I feel like my straight friends don't really understand what I mean when I tell them I'm bisexual. For the record, I wanted to spell it all out.
1. Yes, I am bisexual. No, I'm not just going through a phase, and I'm not confused. I'm not actually a heterosexual woman who's "experimenting." I'm attracted to both men and women, and always have been. I didn't choose to be bisexual any more than you chose to be heterosexual. This is just a part, a small part, of who I am. Please accept that.
2. The fact that I'm bisexual does not automatically mean I like threesomes or engage in risky sexual behavior. On the contrary. I have never had a threesome and I prefer monogamous relationships. My partner and I are normal people facing the same kinds of relationship struggles that you have with your boyfriend/husband.
3. I am not attracted to you. I think you're beautiful, intelligent, funny and all-around awesome. But when I look at you, I see my friend, and I cherish our friendship. I know your orientation is not the same as mine, and I'm perfectly fine with that.
4. If I compliment you, I really mean it. Whatever I said, I probably thought about it first to make sure you wouldn't take it the wrong way. You may not realize it, but I try very hard to ensure my sexuality doesn't make you uncomfortable.
5. It's OK to hug me like you would any girl friend. But it's up to you... I watch for your cues. I will never initiate a hug unless you're crying and in need comfort. You're my friend, and friends respect each other's boundaries. I understand if this is one of yours.
6. I hate women's locker rooms even more than you do. Even if I was straight, I would be uncomfortable. Ladies, please! Put on a towel! Straight or gay, many of us women are very self-conscious about our own bodies. We don't want to see yours. Me personally, I'm in the locker room just long enough to collect my stuff and change in the restroom or private dressing room, then head home for my shower. I'm currently in a relationship -- and even if I wasn't -- it would be highly inappropriate for me to look at you in your undressed state. Please make it easier for me by covering yourself when you're in the common areas.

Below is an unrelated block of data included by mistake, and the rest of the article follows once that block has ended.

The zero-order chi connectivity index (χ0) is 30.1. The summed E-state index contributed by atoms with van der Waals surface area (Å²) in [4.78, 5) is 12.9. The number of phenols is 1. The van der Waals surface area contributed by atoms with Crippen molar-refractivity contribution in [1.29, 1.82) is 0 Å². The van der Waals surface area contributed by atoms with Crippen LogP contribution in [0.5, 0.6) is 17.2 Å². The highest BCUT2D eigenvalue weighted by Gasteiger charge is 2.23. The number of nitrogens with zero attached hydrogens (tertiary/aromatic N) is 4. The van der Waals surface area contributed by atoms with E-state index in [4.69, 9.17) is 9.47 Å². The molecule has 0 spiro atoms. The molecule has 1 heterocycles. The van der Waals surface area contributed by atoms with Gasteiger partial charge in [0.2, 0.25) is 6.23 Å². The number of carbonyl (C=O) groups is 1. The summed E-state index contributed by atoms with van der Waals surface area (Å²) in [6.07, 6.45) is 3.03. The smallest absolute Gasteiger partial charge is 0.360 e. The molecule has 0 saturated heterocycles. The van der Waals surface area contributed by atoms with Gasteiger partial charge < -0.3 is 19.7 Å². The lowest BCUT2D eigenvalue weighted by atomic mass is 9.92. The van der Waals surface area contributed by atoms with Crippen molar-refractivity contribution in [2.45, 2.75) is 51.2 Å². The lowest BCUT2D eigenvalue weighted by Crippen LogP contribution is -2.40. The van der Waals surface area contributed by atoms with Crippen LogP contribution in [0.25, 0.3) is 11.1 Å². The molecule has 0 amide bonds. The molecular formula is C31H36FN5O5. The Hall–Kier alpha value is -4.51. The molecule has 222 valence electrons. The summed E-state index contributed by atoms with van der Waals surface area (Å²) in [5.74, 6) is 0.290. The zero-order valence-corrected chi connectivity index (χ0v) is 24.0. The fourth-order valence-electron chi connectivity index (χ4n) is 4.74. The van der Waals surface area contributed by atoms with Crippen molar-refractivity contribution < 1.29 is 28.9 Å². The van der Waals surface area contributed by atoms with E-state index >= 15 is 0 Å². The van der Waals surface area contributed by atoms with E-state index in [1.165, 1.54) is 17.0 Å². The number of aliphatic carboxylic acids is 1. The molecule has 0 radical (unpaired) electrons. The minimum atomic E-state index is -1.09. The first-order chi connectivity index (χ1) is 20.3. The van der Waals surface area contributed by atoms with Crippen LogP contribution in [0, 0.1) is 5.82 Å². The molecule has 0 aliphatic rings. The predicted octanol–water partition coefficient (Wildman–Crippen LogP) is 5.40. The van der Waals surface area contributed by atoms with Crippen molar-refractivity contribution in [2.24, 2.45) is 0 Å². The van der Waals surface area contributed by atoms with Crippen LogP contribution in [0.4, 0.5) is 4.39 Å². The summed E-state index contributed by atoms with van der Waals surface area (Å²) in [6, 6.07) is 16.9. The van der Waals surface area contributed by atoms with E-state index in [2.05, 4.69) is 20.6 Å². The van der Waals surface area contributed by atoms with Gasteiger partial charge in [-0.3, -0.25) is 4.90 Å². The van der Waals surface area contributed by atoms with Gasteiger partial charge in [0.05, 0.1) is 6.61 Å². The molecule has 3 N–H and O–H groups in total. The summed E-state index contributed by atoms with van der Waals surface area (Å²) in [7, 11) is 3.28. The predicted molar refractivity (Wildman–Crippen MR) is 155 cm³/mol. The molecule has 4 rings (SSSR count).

7. I experience discrimination from all sides. Many of the gay and lesbian population do not believe that bisexuality is real. Instead they believe that female bisexuals are actually lesbians who are afraid to fully come out. Some lesbians have refused to date me because they were afraid I wouldn't be able to commit to a lesbian relationship. And of course, homophobia from the straight population has been pretty unavoidable. So you see, it's not easy to be bisexual. I feel like I'm trapped in between two different worlds and not fully welcomed as part of either one.
8. Because of #7, I sincerely treasure my friendship with you and all my other friends, straight or gay. Being bisexual has made me more empathetic towards others who might be carrying an invisible burden, whether it be their physical health, financial difficulties, mental health, abuse, or other issue. Much like me and my sexuality, that burden might be part of who they are, but it does not define them.
About the Author: Hello! My name is Amy. I am many things, with bisexual and bipolar being two of the first labels that come to mind. But those labels do not define me. I am a wife, mother, daughter, writer, friend, aunt, Packer fan, trumpet player, toy fixer, and so many other things. I grew up in small town Wisconsin, attended college in Minnesota, took my first job in Texas, and now live in Jacksonville, Florida with my husband, two kids, and our elderly black lab. Even in the best of times, I struggle with bipolar depression and suicidal thoughts. So upon the advice of my therapist, I started writing a blog to help me cope with all the thoughts and feelings that are involved with being both bipolar and bisexual. Please feel free to email me or meet me on Twitter!
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